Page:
HM Revenue and Customs is seeking to get back £4.1m of VAT rebates which it believes were wrongly paid to Audit Scotland, who are understood to have recouped the tax incurred by external companies that it contracted in to do audit work.
It will also hit Audit Scotland with interest and penalties for a second VAT debt of about £160,000, liable on income earned by contracting out its own staff to other public bodies.
The debt could have a knock-on effect for local authorities, which could see their fees for audit work increased by around 5%.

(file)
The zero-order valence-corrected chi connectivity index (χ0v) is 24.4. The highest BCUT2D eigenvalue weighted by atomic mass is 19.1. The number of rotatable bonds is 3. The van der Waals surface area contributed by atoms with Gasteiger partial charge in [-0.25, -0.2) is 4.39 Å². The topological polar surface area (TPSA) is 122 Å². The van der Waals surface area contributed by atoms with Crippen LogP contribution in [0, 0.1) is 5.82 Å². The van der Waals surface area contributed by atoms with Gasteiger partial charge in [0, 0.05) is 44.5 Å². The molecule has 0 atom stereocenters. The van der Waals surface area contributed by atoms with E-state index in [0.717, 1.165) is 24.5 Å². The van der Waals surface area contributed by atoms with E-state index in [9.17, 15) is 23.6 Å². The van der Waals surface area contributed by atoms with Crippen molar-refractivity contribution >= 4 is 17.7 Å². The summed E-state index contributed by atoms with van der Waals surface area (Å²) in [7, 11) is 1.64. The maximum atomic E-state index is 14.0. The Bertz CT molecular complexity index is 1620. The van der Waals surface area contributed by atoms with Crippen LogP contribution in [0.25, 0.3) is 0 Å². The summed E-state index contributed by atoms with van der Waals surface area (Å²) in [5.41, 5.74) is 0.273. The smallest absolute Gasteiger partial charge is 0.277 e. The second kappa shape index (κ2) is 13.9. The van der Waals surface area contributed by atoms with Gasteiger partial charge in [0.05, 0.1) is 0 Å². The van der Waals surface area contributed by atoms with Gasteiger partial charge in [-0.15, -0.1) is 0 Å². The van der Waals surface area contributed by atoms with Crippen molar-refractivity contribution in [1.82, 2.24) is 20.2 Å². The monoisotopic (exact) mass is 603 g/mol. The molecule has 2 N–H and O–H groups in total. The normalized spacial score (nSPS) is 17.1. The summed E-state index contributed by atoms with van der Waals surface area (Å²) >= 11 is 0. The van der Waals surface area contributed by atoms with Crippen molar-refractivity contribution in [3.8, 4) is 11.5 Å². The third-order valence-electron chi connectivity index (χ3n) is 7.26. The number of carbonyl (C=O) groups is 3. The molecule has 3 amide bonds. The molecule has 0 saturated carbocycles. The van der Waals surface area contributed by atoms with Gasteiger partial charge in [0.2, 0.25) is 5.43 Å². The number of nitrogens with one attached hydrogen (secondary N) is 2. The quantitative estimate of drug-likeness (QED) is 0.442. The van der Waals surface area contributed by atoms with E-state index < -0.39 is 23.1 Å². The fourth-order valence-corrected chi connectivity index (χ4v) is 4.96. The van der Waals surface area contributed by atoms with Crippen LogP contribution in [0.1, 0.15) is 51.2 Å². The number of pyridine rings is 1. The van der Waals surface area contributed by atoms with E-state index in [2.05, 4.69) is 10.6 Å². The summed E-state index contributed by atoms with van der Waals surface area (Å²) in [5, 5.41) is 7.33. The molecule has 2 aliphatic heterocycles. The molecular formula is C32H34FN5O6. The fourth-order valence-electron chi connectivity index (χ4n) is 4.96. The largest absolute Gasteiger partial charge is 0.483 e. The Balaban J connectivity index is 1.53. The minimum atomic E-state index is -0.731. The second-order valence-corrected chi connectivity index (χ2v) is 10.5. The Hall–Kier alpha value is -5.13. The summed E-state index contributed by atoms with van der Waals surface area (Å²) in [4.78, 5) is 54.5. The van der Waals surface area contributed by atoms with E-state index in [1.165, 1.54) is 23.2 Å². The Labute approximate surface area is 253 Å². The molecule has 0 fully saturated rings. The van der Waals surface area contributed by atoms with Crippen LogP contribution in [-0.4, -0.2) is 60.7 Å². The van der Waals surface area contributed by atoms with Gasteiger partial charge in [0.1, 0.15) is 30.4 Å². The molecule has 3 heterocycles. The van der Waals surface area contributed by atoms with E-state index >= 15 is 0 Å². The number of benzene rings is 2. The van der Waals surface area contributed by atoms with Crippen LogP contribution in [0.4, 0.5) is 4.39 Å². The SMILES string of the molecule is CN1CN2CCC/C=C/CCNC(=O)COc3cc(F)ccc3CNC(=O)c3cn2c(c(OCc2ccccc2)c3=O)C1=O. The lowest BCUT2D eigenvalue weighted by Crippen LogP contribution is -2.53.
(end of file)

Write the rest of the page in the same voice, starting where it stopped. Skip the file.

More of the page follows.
Auditor General for Scotland, Caroline Gardner, said the issue related to the former Accounts Commission for Scotland, which merged with the National Audit Office in 2000 to form Audit Scotland.
She said: "Before the merger, the Accounts Commission had what is called Section 33 status, which enabled it to reclaim input tax on the audit fees charged to local government. We discussed with HMRC's predecessor body about continuing that status, since the Accounts Commission's responsibilities were unchanged."
Since 2006, Audit Scotland has been recovering the VAT on behalf of the Accounts Commission, but HMRC has now challenged this arrangement.
Ms Gardner said the options were asking the Scottish Commission for Public Audit for funding or recovering it through local government fees, "neither of which is palatable".
A spokesman for HMRC said: "For legal reasons, we cannot comment on the affairs of individual businesses."